Resistance: Burning Skies seems to be shaping up to be THE shooter for the PS VITA, developed by Nihilistic software, the game seemingly gives an experience just as good as consoles. The Developers also had a chance to sit down for an interview.
Robert Huebner, president of Nihilistic Software, and SCEA's Frank Simon are spear-heading the game's development. After recently getting a chance to play the game, they sat down for a chat to talk a bit about Burning Skies.
Right off the bat, Rob Huebner revealed something pretty fascinating to me about Burning Skies' early development. "We started before there was [Vita] hardware," he told me. This forced the studio to get creative. What they ended up doing was taking a DualShock and rigging it to run as a "franken-controller" handheld. Heubner expounded, "one of our engineers took a DualShock controller, ripped out some of the buttons, and then he bonded the thing to a PSP screen." The result was "a rerouted monstrosity" that output to a specialized video screen running off of a PlayStation 3.
But how did Nihilistic work with Resistance's original development house Insomniac? After all, some game-makers are stingy with how they do things, although Insomniac is notoriously open (what with their GDC panels and all). "They were willing to share their deepest, darkest" secrets says Huebner. "They gave us what we would consider the crown jewels of their technology for making really cool first-person shooters." The studio even gave Nihilistic a bunch of info about the Resistance universe that haven't even been revealed yet. Huebner noted that they "have secrets that we have to keep."
Authenticity is going to be essential to any addition to the Resistance series. Frank Simon points out that Insomniac believes in the "three pillars" of a true Resistance game - characters, Chimera, and alternate history. And by placing Burning Skies into the Resistance timeline in between Resistance 2 and Resistance 3, Nihilistic is set to take advantage of that alternate history, writing a bit of their own into the series' lore. "Didn't somebody say what the heck happened here?" Simon asked in jest in regard to the lead-up to Resistance 2. It's that story of what happened in the first days of the Chimeran assault on the United States that the studio intends on telling.
Huebner enthuses, "It's like a really good disaster movie or a really good zombie movie. Everything's peaceful and life is normal and then suddenly twenty-four hours later, it's completely different." The studio wanted to capture that still-unseen "tipping point" that leads to the fray featured in Resistance 2. With the help of William C. Dietz, the writer of the Resistance novels, Nihilistic hopes to expand on the series' story without tripping-up on existing lore that could muddle Resistance's all-important continuity.
In Burning Skies, a new character Tom Riley is introduced. But unlike previous leading men Nathan Hale and Joseph Capelli, he's not a soldier, but rather a New York City Firefighter. "You need somebody who's willing to run into a burning building," says Simon. Nihilistic's intent is to give gamers a "ground-eye view" of the events as they happen. Huebner adds, "It's not about how we're going to win the war. It's about how I'm going to save my own skin, how I'm going to save my family." Burning Skies is aiming to be a much more visceral and realistic take on what Resistance has been doing since 2006.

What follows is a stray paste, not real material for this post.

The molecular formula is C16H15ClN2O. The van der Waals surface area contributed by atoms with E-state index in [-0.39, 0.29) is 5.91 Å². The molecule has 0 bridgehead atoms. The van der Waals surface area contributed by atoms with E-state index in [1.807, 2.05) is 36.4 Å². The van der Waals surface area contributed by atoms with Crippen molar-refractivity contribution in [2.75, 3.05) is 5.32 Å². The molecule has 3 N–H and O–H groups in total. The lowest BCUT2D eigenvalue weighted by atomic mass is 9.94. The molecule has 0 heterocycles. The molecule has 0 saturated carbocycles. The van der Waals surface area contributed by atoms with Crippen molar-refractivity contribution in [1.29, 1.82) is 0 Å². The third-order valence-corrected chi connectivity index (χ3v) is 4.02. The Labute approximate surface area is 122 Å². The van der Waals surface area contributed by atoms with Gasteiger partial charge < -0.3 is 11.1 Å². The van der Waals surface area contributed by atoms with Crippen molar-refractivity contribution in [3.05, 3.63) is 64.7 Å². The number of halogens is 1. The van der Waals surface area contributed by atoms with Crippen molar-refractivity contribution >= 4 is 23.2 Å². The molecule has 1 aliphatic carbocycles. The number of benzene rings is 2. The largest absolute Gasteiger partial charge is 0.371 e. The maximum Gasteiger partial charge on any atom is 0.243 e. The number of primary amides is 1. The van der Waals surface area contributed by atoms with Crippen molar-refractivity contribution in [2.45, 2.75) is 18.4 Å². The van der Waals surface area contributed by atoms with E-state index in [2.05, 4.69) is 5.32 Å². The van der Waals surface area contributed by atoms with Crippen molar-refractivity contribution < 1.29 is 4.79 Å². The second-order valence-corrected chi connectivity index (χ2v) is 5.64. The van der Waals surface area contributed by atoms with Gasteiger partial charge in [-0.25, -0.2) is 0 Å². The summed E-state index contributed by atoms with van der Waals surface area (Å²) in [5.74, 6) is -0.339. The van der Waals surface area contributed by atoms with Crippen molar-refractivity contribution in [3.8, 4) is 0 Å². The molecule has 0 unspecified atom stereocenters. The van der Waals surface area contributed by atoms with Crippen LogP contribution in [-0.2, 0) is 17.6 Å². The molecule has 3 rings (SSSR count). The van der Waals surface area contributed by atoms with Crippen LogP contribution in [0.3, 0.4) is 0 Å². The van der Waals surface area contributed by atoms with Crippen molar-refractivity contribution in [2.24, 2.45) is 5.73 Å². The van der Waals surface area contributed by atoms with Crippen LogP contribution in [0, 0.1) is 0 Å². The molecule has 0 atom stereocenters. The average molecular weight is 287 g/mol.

Simon talks about how the plan to use labeled icons for grenade-throwing and melee-attacking caught the eye of Shuhei Yoshida himself, the president of Sony's World Wide Studios. Since Vita lacks R2 and L2 buttons, as well as clickable analog sticks that give them L3 and R3 functionality, you're likely to see more of that moving forward. Huebner adds, "We basically moved from a mentality of we're losing buttons to we have an infinite number of buttons right here. Put them where you want, make them the size you want."
At the end of the day, Nihilistic wants to create a game that intrigues Resistance fans and newbies to the series alike. "We definitely canvassed a lot of opinions to figure out which weapons to bring back… we wanted to make sure we didn't miss out on a fan favorite weapon or a producer favorite weapon or an Insomniac favorite weapon," Huebner said. But Frank Simon explained that this game is aimed to make everyone happy, not just Resistance fans. "If you pick up Burning Skies and it feels like a Resistance game to you from the get-go, that's a win, right?" Simon opined. But he continued, asking "wouldn't it be cool if we can get people excited on the Vita and say Resistance: Burning Skies is really exciting and it's totally accessible for me, but there's a deeper history here for Resistance, so I need to go check out Fall of Man, Resistance 2 and Resistance 3?"
I ended my time with Rob Huebner and Frank Simon by asking about Burning Skies' multiplayer options and Near functionality. They weren't willing to talk about either, promising many more reveals in the future. But Huebner in particular said something that stuck with me, something that makes me want to play Burning Skies more than ever. "Our goal is to get a little bit more of a feel of 1950's," he said, "a Norman Rockwell kind of vibe just in time for us to really smash it."
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Article courtesy of IGN: http://uk.psp.ign.com/articles/119/1191448p1.html